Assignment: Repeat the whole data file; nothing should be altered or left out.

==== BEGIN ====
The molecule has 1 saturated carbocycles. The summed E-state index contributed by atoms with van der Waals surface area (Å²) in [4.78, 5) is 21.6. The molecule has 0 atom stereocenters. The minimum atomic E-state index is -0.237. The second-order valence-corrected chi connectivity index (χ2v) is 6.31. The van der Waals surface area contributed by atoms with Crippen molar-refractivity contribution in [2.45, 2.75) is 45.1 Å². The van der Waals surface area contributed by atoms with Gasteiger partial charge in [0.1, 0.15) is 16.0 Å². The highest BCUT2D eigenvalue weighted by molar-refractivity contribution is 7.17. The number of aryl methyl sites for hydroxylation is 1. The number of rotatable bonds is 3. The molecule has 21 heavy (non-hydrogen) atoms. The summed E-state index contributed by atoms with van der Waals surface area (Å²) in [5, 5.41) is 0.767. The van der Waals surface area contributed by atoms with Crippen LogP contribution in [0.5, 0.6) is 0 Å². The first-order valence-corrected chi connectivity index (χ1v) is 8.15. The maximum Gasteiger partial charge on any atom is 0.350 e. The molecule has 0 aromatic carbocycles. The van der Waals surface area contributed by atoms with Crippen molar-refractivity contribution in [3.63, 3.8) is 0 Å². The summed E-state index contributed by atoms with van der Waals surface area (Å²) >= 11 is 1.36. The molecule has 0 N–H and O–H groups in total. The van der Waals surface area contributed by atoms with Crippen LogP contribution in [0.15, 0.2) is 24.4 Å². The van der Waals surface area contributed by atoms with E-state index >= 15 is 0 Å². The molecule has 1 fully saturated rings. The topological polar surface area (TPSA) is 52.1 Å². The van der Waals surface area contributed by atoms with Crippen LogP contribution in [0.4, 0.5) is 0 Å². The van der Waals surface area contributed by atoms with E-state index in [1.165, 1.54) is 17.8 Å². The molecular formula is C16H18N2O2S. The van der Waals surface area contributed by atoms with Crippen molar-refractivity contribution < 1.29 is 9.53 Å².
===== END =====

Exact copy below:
The molecule has 1 saturated carbocycles. The summed E-state index contributed by atoms with van der Waals surface area (Å²) in [4.78, 5) is 21.6. The molecule has 0 atom stereocenters. The minimum atomic E-state index is -0.237. The second-order valence-corrected chi connectivity index (χ2v) is 6.31. The van der Waals surface area contributed by atoms with Crippen molar-refractivity contribution in [2.45, 2.75) is 45.1 Å². The van der Waals surface area contributed by atoms with Gasteiger partial charge in [0.1, 0.15) is 16.0 Å². The highest BCUT2D eigenvalue weighted by molar-refractivity contribution is 7.17. The number of aryl methyl sites for hydroxylation is 1. The number of rotatable bonds is 3. The molecule has 21 heavy (non-hydrogen) atoms. The summed E-state index contributed by atoms with van der Waals surface area (Å²) in [5, 5.41) is 0.767. The van der Waals surface area contributed by atoms with Crippen LogP contribution in [0.5, 0.6) is 0 Å². The first-order valence-corrected chi connectivity index (χ1v) is 8.15. The maximum Gasteiger partial charge on any atom is 0.350 e. The molecule has 0 aromatic carbocycles. The van der Waals surface area contributed by atoms with Crippen molar-refractivity contribution in [3.63, 3.8) is 0 Å². The summed E-state index contributed by atoms with van der Waals surface area (Å²) >= 11 is 1.36. The molecule has 0 N–H and O–H groups in total. The van der Waals surface area contributed by atoms with Crippen LogP contribution in [0.15, 0.2) is 24.4 Å². The van der Waals surface area contributed by atoms with E-state index >= 15 is 0 Å². The molecule has 1 fully saturated rings. The topological polar surface area (TPSA) is 52.1 Å². The van der Waals surface area contributed by atoms with Crippen LogP contribution in [0.4, 0.5) is 0 Å². The van der Waals surface area contributed by atoms with E-state index in [1.165, 1.54) is 17.8 Å². The molecular formula is C16H18N2O2S. The van der Waals surface area contributed by atoms with Crippen molar-refractivity contribution < 1.29 is 9.53 Å².